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Kirsten PenroseMaster’s student Kirsten Penrose is researching the experiences of mothers and caregivers of adults with autism spectrum disorder and intellectual disabilities.

Student’s pandemic research focuses on adults with intellectual disabilities

Kirsten Penrose has researched the experiences of parents of adult children with autism spectrum disorder and intellectual disabilities. Now the Master’s student in kinesiology wants to know what new challenges they’ve faced due to the global pandemic.

Penrose is working with human kinetics professor Sean Horton on a research project that involves interviewing 20 moms or primary caregivers — 10 caring at home for adult children with intellectual disabilities and 10 with such adult children living in group homes. The findings will be shared with service providers and government agencies that make policy decisions in the hope of improving life for these families and others like them.

“There really is no research on parenting an adult child with an intellectual disability during a pandemic,” said Penrose. “I want to create a rich, authentic narrative that outlines parental concerns, challenges, and positive outcomes.”

Penrose’s research is being funded by the University of Windsor and Mitacs, a national non-profit organization that brings together Canadian academia, private industry, not-for-profit organizations, and government to provide research and training opportunities.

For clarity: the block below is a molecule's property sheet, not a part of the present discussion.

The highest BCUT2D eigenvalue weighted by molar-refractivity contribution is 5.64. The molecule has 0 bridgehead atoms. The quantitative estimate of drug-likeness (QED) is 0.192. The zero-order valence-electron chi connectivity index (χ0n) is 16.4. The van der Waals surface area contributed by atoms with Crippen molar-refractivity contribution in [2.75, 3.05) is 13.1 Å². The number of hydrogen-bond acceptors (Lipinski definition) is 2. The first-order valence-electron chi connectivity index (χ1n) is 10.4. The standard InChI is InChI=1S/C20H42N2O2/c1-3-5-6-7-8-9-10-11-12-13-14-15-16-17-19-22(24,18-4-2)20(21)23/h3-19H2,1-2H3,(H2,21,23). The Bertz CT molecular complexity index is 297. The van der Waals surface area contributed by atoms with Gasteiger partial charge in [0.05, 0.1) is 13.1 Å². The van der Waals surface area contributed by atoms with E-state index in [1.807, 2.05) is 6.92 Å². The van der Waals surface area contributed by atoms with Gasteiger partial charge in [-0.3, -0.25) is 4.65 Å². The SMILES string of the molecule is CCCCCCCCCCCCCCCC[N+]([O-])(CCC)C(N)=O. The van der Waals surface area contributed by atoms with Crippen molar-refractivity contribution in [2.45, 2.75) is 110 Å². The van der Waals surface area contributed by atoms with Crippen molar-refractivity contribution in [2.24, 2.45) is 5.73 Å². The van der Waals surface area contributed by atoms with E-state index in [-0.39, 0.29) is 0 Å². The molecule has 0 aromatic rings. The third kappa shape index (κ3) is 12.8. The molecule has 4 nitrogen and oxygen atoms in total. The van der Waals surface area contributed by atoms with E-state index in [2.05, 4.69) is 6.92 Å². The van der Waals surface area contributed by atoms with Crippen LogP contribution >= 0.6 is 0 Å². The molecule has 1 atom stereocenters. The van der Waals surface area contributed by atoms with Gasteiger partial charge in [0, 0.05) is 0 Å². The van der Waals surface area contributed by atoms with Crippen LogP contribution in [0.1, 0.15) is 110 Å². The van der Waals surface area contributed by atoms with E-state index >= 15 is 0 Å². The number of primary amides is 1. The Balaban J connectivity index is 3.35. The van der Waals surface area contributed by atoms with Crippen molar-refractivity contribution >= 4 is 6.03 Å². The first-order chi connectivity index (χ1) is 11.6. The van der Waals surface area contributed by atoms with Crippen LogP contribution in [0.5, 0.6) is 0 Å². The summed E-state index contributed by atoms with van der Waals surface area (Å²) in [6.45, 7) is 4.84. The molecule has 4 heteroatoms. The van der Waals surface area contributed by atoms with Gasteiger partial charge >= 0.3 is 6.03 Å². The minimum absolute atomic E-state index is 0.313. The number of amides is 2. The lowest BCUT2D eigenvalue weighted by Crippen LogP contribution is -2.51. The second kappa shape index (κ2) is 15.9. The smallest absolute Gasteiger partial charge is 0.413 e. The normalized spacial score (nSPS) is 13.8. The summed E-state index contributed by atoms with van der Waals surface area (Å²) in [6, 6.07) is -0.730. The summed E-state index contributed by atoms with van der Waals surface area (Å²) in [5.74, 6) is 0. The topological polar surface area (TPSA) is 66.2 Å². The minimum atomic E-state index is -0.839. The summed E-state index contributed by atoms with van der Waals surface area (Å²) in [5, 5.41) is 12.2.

In all, the University of Windsor is spending $471,000 on research internships across all faculties. Penrose, who hails from Windsor, is one of 107 UWindsor students receiving research training awards of $6,000 each.

The idea for the project stemmed from Penrose’s past internship with The Centre for Human Performance and Health on a project with UWindsor’s Adapted Physical Exercise Research Group and Community Living Essex County, developing fitness and sports programs for adults with intellectual and development disabilities.

“My internship and research opportunities enabled me to truly connect with mothers, building rapport and trust, which allowed for open and honest communication,” she said.

The research focuses on caregivers of adults aged 21 or older. Penrose interviews each caregiver over the phone or online twice, first as an introduction, and the second time to learn such things as how the caregiver and child have been coping during COVID, what challenges they’ve faced, and how they’ve overcome any difficulties.

The research hopes to capture all the challenges the pandemic has posed for families, said Dr. Horton.

“For parents with (adult) children living in group homes, the social distance visits have been particularly hard on them. It has often meant speaking over a fence or on the phone, without any physical contact, which has been difficult for both the parent and the child,” he said.

“With a family unit with adult children living with the parents, routines have been disrupted, and there have been concerns about support workers coming into the house given the COVID considerations.

“Some families have fared better than others, which is understandable. There’s a lot of variability, hence our in-depth interviews to try to really get at people’s stories and circumstances.”

Penrose hopes to have the interviews complete by the end of September, rolling out the findings in the fall.

—Sarah Sacheli